The Readers Advisory committee is pleased to announce that Lisa Allen has won our Ain't It the Truth writing contest in the open category for her poem "Adoration." With precise yet smoldering language, Allen's narrator carefully unravels the "secret histories" of the women who raised her--what remains hidden beneath the facades they were forced to adopt to survive.
This is a superb collection of Mary Oliver's poetry. I believe there is a poem for every person in this volume. Interestingly, from Oliver's books I like least (Thirst and Felicity, for example), the chosen poems for this collection are strong and really resonate with me. I plan on reading those collections again, thanks to Devotions. On the flip side, my favorite books by Mar
Sam has been living with Purely-Obsessional OCD, but only her family and therapist know about it. Even her closest friends have no idea. She doesn’t feel like she can open up to the popular girls she has associated with her whole life, but she also fears leaving the group and being ostracized. So she just tries to hide her obsessions.
As the follow up to Milk and Honey, I had low expectations for Rupi Kaur's second book, The Sun and Her Flowers. Having existed in the poetry community, I am familiar with the conflicting opinions about Kaur and her poetry. "Too simple," some say. "Fake deep," others say, rolling their eyes. Parodies sprung up across the internet, poking fun at Kaur's short, loaded style.
Paterson is a quiet, beautiful love story. It depicts a week in the life of a bus driver named Paterson (Adam Driver) and his wife, Laura (Golshifteh Farahani). They live in the town of Paterson, New Jersey, which William Carlos Williams immortalized in his poetry. In his spare time, our Paterson writes poetry, mostly love poems about his wife. He writes down his poems wherever he can: in a small cupboard in the basement, in the bus before he starts work.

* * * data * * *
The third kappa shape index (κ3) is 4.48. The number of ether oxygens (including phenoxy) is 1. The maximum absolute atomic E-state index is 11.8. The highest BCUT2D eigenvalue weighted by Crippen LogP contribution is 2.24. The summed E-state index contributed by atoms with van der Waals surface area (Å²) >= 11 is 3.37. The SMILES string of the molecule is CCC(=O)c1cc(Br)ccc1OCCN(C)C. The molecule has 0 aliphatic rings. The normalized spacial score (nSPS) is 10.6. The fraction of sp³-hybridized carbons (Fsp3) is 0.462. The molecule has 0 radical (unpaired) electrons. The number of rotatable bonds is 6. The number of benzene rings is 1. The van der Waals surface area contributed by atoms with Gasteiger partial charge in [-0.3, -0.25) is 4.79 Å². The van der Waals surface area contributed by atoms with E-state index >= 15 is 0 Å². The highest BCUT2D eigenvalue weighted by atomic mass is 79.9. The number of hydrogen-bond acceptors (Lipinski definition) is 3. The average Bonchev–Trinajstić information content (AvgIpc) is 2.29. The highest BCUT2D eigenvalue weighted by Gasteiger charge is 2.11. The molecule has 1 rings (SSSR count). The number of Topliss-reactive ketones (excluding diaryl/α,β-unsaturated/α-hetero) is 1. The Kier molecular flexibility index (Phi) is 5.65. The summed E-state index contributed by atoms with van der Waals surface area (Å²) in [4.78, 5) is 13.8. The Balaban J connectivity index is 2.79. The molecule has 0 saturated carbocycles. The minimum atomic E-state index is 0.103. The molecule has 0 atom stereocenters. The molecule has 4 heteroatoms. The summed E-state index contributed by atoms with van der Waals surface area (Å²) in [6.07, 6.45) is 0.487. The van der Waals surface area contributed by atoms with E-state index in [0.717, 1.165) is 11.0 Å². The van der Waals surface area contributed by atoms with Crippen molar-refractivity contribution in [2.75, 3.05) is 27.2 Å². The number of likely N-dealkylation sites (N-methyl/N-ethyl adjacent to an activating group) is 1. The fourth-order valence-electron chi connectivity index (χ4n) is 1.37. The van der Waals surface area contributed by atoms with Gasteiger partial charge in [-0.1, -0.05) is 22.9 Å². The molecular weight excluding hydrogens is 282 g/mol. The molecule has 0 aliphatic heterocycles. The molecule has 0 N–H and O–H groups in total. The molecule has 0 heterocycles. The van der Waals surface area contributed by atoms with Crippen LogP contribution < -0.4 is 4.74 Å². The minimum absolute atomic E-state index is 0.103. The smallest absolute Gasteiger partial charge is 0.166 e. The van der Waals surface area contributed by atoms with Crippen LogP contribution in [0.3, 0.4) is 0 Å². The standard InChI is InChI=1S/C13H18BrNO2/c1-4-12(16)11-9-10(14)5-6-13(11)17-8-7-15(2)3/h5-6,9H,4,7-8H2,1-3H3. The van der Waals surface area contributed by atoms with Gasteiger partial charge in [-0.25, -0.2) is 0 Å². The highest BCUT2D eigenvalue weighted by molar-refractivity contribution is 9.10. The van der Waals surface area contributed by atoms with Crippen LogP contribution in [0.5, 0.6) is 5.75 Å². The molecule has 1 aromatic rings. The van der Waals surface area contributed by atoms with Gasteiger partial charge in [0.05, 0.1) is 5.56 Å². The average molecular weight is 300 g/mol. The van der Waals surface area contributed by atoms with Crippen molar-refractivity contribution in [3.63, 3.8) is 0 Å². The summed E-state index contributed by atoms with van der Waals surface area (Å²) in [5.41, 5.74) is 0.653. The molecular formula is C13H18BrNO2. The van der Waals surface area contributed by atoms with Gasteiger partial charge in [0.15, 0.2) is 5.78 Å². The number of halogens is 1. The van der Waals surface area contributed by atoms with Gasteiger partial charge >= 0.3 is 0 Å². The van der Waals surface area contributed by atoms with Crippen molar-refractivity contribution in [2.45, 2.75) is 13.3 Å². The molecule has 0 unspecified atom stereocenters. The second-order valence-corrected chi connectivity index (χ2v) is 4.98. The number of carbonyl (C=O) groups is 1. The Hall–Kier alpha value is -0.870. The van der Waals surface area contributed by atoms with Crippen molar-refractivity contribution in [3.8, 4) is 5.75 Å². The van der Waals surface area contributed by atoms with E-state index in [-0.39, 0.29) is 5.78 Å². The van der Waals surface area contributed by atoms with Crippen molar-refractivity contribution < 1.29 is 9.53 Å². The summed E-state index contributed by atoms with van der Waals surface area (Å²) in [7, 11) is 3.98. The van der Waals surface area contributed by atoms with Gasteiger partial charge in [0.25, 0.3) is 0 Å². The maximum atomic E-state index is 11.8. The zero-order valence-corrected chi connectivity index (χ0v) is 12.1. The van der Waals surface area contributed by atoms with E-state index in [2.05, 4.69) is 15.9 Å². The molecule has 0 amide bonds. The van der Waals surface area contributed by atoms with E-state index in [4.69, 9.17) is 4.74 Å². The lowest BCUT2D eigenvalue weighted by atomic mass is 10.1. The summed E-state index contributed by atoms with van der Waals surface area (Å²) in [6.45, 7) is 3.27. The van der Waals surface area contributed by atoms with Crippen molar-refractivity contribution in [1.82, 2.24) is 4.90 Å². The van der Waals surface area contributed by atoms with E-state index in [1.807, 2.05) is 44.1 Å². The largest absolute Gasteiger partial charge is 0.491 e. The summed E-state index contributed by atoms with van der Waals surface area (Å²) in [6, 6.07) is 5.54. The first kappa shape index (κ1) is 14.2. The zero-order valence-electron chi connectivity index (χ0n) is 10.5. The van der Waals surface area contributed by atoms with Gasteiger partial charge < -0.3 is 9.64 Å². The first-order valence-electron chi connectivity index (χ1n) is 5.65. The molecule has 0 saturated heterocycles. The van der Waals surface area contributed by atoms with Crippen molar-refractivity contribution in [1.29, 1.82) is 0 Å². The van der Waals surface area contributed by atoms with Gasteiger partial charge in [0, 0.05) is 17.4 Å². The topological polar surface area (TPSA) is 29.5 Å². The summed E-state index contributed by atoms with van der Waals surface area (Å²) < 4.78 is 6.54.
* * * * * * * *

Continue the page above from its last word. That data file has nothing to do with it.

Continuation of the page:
The Readers Advisory Committee is pleased to announce that Kayla Wiltfong has won our Build a Better World poetry contest. We enjoy Politics for both Wiltfong’s skill and confidence. She employs double-meanings to great effect, referencing multiple news items seen and heard in both social and mainstream media. On the surface, it’s a very short and simple poem, that evolves with each reading and teases our understanding. It’s clever in its aphoristic, tweet-like form, and addresses the theme of Build a Better World in an interesting way.
For a poetry newbie, Risking Everything: 110 Poems of Love and Revelation is a nice introduction to the greats, both contemporary and historical. Hildegard of Bingen, who died in the 1100s, is included, yet so are poets like Billy Collins and Marie Howe who are alive and well.
My favorite, I think, is "So Much Happiness" by Naomi Shihab Nye, which begins,
The title of Cheryl Dumesnil's latest collection, Showtime at the Ministry of Lost Causes, is like an irresistible flashing light, letting readers know that there's dark humor to be found inside. And yes, her poems twinkle with dark humor, but they are also candidly soulful, colorful and even sweetly sexy at times. Her poem, The Gospel According to Sky, explores cloud shapes, and how "the immutable blue holds those changing shapes, like a lover who's finally learned how
In his introduction to Forever Words, Paul Muldoon says, “So ingrained in our collective unconscious is the voice of Johnny Cash that we can all but hear the boom-chicka boom-chicka of his guitar accompaniment, at once reassuring and disquieting in its very familiarity.” That was absolutely true for me as I was reading through this collection.